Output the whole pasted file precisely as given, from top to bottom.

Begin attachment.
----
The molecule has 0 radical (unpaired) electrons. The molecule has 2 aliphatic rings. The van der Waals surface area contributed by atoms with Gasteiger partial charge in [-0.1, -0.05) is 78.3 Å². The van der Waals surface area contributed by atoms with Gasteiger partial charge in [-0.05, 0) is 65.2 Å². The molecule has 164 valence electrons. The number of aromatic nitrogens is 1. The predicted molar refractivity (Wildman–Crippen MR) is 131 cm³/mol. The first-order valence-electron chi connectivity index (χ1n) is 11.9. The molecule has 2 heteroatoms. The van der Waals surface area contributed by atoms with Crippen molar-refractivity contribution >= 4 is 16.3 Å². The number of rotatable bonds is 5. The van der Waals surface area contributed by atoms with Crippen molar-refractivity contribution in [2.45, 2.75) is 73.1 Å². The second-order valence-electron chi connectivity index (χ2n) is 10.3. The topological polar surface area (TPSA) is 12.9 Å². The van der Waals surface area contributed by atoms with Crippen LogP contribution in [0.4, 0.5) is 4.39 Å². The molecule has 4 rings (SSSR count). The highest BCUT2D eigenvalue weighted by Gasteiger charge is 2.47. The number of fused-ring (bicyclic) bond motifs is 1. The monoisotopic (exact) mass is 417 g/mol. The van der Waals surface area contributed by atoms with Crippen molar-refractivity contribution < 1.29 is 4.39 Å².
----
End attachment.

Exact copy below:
The molecule has 0 radical (unpaired) electrons. The molecule has 2 aliphatic rings. The van der Waals surface area contributed by atoms with Gasteiger partial charge in [-0.1, -0.05) is 78.3 Å². The van der Waals surface area contributed by atoms with Gasteiger partial charge in [-0.05, 0) is 65.2 Å². The molecule has 164 valence electrons. The number of aromatic nitrogens is 1. The predicted molar refractivity (Wildman–Crippen MR) is 131 cm³/mol. The first-order valence-electron chi connectivity index (χ1n) is 11.9. The molecule has 2 heteroatoms. The van der Waals surface area contributed by atoms with Crippen molar-refractivity contribution >= 4 is 16.3 Å². The number of rotatable bonds is 5. The van der Waals surface area contributed by atoms with Crippen molar-refractivity contribution in [2.45, 2.75) is 73.1 Å². The second-order valence-electron chi connectivity index (χ2n) is 10.3. The topological polar surface area (TPSA) is 12.9 Å². The van der Waals surface area contributed by atoms with Crippen LogP contribution in [0.4, 0.5) is 4.39 Å². The molecule has 4 rings (SSSR count). The highest BCUT2D eigenvalue weighted by Gasteiger charge is 2.47. The number of fused-ring (bicyclic) bond motifs is 1. The monoisotopic (exact) mass is 417 g/mol. The van der Waals surface area contributed by atoms with Crippen molar-refractivity contribution < 1.29 is 4.39 Å².